USDA files complaints against University of Iowa for death of baby ferrets
CEDAR RAPIDS, Iowa (KCRG) - The United States Department of Agriculture has filed two complaints against the University of Iowa for the deaths of multiple ferrets.
- On 2/18/21 a ferret kit was found to have got its leg caught in an area of the enclosure in the facility. Upon discovery, it received prompt veterinary attention and was humanely euthanized. It was found to have had a talus fracture. The facility found the enclosure that it got its leg caught in had a bowed enclosure floor with enough space for a kit leg to get caught in. To prevent further occurrences the facility reports it has removed all affected floor components from inventory. Enclosures with bowed floors can cause injury as occurred in this incident. Ensure that enclosures are maintained in good repair to protect animals from injury and to contain them.
- On 8/2/2021 the facility found a jill had given birth to two kits in the incorrect housing. An administrative error was found to be the cause of standard weaned ferret housing being used rather than a singly-housed solid bottom housing for the pregnant ferret. Two ferret kits were found dead prior to her being moved to another enclosure and two more were born and found dead in the correct enclosure, and one more lived, although the cause of the deaths is unknown. The standard housing was inappropriate for a pregnant ferret. The facility has taken steps to ensure that pregnant ferrets are correctly housed to prevent any further incidents.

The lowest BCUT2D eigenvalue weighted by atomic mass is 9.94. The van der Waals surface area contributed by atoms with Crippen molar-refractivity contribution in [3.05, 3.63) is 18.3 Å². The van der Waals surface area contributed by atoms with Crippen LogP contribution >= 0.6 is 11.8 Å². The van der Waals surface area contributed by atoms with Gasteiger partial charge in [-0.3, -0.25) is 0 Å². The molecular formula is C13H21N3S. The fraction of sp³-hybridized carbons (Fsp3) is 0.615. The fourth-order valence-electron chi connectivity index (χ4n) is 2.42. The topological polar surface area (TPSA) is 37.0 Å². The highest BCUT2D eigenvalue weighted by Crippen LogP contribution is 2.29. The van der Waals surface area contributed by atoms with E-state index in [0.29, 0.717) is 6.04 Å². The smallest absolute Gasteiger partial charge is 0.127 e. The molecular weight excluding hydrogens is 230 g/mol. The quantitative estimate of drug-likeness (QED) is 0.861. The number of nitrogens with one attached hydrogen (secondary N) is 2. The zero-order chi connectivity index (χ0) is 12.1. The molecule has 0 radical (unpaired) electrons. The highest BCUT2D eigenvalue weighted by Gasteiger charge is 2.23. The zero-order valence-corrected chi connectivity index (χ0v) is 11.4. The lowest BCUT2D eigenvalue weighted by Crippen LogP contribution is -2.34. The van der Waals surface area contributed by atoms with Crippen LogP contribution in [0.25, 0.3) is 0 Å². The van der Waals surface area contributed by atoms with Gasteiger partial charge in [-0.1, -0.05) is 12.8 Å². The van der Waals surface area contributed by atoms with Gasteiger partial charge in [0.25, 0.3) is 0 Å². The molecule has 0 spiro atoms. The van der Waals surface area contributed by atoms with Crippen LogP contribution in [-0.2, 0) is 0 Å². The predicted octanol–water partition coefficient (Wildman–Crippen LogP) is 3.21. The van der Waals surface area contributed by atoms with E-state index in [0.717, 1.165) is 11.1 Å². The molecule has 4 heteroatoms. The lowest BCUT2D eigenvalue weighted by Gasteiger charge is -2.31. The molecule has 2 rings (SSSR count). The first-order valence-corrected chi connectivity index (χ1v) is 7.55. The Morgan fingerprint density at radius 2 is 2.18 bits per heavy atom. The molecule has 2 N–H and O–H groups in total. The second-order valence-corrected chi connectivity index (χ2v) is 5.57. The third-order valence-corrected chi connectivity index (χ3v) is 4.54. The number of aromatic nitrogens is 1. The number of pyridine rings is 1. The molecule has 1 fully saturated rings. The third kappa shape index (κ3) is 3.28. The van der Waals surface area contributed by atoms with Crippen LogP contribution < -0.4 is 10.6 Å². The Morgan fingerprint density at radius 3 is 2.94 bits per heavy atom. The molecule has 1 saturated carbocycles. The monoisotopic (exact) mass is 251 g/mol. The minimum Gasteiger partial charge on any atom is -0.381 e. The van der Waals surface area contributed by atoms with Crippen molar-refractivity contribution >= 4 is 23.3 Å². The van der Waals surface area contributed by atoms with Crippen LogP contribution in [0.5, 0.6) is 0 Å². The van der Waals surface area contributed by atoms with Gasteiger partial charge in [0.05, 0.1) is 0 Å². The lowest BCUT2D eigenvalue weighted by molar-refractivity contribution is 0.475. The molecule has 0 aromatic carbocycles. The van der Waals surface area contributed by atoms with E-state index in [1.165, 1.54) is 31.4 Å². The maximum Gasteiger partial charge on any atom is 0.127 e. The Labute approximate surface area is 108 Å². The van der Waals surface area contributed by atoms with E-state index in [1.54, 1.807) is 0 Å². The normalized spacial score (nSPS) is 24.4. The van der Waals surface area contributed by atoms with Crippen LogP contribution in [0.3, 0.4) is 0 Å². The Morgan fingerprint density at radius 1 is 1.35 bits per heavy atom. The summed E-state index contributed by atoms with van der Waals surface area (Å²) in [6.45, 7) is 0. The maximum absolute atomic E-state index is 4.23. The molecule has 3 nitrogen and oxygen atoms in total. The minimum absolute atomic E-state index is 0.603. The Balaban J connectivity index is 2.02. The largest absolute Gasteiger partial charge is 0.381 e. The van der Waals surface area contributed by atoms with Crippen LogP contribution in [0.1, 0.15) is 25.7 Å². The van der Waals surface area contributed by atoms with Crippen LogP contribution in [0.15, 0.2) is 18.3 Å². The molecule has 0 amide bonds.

PETA Vice President of Laboratory Investigations Cases, Dr. Alka Chanda, Ph.D., made this statement in regards to the University of Iowa being cited for critical violations of the federal Animal Welfare Act:
“The University of Iowa needs to get out of the animal-experimentation business. Just-released government documents obtained by PETA reveal that the school was cited for critical violations of federal animal welfare laws for obscene neglect resulting in the death of baby ferrets. In one incident, a ferret kit’s leg became caught in a cage. The animal sustained a bone fracture and was euthanized. In another incident, a pregnant ferret was left in a cage inappropriate for pregnant females. Two of her kits were found dead in this enclosure. Two more kits from this female were later found dead, even after she had been moved to an appropriate enclosure—although the cause of death was not determined. Ferrets are known to be intelligent, sensitive, and empathetic, but the same cannot be said of the workers in the University of Iowa’s laboratory.”
We reached out to the University of Iowa, who had this to say:
“The University of Iowa takes the care and health of its animals seriously. It’s aware of these issues and has taken steps to prevent their recurrence in the future.”
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